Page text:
Professor Mark Esposito, a Fellow at Cambridge Judge Business School, argues that new technologies such as blockchain and artificial intelligence could play a key role in transforming education.
In this era of machine meritocracy, the traditional systems of learning and education must be changed to match the reality of a future dominated by phenomena such as blockchain and artificial intelligence.
Self-education at home is already a reality, as web-based learning through the likes of Khan Academy, Coursera, TED, Wikipedia and YouTube are among the most prominent free knowledge hubs in the world.
Yet despite all these developments, within conventional methods of education there is less focus on individual self-development than there could be. Many students often don’t understand why they are learning the materials they’re expected to learn, which makes classes feel arbitrary and purposeless. Learners are forced to adhere to strict timelines as opposed to pursuing creativity and curiosity, and an emphasis on grades translates to a constant fear of failure. Teachers, on the other hand, have a lot on their agenda – from lesson and assignment planning to teaching, grading and giving students individualised attention.
So how could education be improved and taken to the next level? New technologies such as blockchain and artificial intelligence could play an important role.
The blockchain is a highly transparent, resilient and efficient distributed public ledger, in which a cloud-based ledger or database is spread geographically across a peer-to-peer network of computers. As such, it is a global and open resource in the sense that no company or person owns the technology, and it does not rely on a trusted third party.
So for education, blockchain technology can mean more than just the use of big data, social web, MOOCs (massive online open courses) or virtual reality. Education managers can use blockchain technology in specific areas such as recording student information, developing new models of learning, and tracking the cost of education including student debt.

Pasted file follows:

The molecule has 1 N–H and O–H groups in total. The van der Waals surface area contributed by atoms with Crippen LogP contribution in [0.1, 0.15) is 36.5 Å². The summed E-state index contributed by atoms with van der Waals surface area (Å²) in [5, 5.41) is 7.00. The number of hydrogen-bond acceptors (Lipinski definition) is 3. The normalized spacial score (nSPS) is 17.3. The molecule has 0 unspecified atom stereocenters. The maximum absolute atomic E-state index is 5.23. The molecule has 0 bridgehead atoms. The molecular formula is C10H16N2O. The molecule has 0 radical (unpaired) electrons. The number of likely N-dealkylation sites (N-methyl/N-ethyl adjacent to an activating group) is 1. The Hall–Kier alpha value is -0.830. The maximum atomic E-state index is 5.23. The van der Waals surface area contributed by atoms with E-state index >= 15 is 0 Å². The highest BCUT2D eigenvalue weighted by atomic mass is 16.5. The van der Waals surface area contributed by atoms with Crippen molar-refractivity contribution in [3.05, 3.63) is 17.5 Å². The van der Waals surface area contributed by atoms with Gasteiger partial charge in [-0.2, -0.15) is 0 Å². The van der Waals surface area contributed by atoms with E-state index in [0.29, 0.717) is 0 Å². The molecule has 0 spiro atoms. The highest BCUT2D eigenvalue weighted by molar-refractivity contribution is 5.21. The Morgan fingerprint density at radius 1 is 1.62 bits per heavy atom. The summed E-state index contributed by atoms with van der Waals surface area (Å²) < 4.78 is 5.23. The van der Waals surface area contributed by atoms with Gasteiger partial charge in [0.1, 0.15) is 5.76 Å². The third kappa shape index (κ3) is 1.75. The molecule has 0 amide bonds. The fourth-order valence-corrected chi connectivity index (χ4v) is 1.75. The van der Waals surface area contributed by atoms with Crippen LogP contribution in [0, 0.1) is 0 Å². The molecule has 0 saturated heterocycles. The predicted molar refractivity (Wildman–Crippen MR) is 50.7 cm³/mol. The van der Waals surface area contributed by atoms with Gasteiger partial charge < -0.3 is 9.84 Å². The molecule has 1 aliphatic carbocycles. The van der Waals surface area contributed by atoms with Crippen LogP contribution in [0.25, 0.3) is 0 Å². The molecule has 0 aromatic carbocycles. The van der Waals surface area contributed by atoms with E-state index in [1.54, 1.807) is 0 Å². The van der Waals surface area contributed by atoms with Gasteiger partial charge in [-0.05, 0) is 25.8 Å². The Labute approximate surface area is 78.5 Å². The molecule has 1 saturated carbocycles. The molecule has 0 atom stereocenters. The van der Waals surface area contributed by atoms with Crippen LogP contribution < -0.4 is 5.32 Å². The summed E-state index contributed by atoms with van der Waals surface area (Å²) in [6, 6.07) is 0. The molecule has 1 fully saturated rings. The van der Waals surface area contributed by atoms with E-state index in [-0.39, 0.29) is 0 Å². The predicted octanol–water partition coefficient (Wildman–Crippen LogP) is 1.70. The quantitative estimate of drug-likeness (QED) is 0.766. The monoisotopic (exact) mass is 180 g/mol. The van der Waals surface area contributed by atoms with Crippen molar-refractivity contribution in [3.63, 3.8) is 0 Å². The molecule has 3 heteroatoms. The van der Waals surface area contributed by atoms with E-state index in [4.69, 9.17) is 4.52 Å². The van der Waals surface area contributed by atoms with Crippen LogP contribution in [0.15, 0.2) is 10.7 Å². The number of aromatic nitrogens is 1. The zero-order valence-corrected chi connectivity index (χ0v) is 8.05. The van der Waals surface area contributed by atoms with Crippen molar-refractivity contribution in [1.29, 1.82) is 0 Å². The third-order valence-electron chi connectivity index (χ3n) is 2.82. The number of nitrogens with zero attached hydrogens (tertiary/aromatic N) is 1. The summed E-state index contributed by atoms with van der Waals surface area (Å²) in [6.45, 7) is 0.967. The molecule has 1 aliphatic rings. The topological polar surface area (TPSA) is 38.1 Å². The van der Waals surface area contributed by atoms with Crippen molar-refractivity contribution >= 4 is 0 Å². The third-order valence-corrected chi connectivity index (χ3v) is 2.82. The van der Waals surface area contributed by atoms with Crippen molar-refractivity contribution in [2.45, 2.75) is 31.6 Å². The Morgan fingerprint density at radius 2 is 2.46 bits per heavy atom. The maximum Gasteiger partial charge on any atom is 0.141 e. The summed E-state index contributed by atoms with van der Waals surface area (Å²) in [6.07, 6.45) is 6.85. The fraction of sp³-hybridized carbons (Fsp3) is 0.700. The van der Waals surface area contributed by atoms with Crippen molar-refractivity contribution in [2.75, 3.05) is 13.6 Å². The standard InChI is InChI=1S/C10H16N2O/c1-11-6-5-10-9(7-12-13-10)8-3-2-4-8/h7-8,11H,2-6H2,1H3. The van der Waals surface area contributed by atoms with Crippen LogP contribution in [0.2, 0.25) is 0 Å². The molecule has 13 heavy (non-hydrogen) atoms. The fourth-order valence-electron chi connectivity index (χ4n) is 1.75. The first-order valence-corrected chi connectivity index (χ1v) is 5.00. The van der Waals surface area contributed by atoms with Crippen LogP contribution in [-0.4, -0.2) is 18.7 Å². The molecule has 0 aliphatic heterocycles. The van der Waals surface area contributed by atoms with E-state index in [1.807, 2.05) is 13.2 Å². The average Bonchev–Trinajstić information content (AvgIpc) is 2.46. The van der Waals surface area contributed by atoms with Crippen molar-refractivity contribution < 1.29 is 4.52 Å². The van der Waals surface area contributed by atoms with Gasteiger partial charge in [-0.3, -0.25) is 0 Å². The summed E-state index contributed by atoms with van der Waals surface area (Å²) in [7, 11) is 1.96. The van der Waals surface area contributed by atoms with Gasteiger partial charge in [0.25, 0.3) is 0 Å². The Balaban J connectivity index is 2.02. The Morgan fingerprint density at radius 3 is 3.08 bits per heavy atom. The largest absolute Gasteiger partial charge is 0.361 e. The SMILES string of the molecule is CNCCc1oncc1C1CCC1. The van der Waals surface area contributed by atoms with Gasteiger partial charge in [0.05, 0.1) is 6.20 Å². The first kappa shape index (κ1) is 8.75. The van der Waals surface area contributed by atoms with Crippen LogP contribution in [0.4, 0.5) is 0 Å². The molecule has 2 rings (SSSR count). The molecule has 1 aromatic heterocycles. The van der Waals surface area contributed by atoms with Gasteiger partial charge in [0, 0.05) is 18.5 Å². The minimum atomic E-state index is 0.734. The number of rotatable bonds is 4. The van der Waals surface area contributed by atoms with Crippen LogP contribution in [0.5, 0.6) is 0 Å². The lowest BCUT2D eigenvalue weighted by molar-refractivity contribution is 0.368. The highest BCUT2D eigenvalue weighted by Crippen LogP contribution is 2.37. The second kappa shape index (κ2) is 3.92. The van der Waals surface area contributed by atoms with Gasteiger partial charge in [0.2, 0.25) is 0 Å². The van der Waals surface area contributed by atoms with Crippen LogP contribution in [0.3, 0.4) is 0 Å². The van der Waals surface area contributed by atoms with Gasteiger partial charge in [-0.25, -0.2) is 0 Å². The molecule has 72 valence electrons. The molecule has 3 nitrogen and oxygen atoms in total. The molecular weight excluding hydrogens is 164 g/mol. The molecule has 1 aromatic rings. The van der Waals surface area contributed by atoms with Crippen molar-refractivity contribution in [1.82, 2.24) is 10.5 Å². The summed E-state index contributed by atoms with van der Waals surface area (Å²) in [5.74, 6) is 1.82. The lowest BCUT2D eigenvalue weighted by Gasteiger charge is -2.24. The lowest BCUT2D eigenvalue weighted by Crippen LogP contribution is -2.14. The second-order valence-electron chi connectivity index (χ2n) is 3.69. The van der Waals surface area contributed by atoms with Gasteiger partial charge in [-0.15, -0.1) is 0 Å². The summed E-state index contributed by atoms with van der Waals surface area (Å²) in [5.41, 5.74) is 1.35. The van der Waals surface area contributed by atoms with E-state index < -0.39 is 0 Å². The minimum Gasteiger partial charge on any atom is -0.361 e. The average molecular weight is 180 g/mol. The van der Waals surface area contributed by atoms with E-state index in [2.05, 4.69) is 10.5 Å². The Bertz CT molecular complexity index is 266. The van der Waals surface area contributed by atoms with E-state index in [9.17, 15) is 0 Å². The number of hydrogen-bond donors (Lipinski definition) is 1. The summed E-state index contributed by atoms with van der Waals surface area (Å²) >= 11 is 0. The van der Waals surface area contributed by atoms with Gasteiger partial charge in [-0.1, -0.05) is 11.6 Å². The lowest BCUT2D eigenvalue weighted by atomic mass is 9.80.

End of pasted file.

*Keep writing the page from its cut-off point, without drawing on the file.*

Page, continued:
Take learning models. Many educational institutions are still focused on the “broadcast” model of learning in which the teacher is the broadcaster and the student is the supposedly willing recipient of a one-way message. This model of learning is no longer relevant for a new generation of students who seek to actively take part themselves in the future of learning. Blockchain provides a platform for such collaboration, where there is an exchange of ideas and concepts coupled with a tracking system for student results.
As for student debt, which has risen sharply along with tuition fees, blockchain and other technologies can help education managers find alternative means to loans. For example, initiatives such as Learning Is Earning are based on a model in which students are given options to pay down their student loans by teaching other students or by applying their new knowledge in the job market immediately. Employers may even be willing to pay for a student’s entire education in exchange for a cut of the student’s future earnings on the blockchain.
Artificial intelligence, the use of computer systems for tasks that require human decision-making capabilities, could be used in higher education for the likes of tutoring and robot writing. While we may not see human-like robots acting as teachers anytime soon, AI can help educators develop a more personalised form of learning by gleaning patterns from data and offering insights to point individual students in the right direction. In addition, AI can help develop custom textbooks to change teaching from general knowledge to mastery in learning.
These new forms of education may sound fantastical but are all achievable via smart integration of design, technology, and vision. The one certainty about the future ahead is that it’ll rock the present to its very core, and given the way that blockchain and artificial intelligence are moving forward, it seems like we have an unprecedented opportunity to turn education into anything one can imagine.
Mark Esposito is a Research Fellow at the Circular Economy Centre, Cambridge Judge Business School.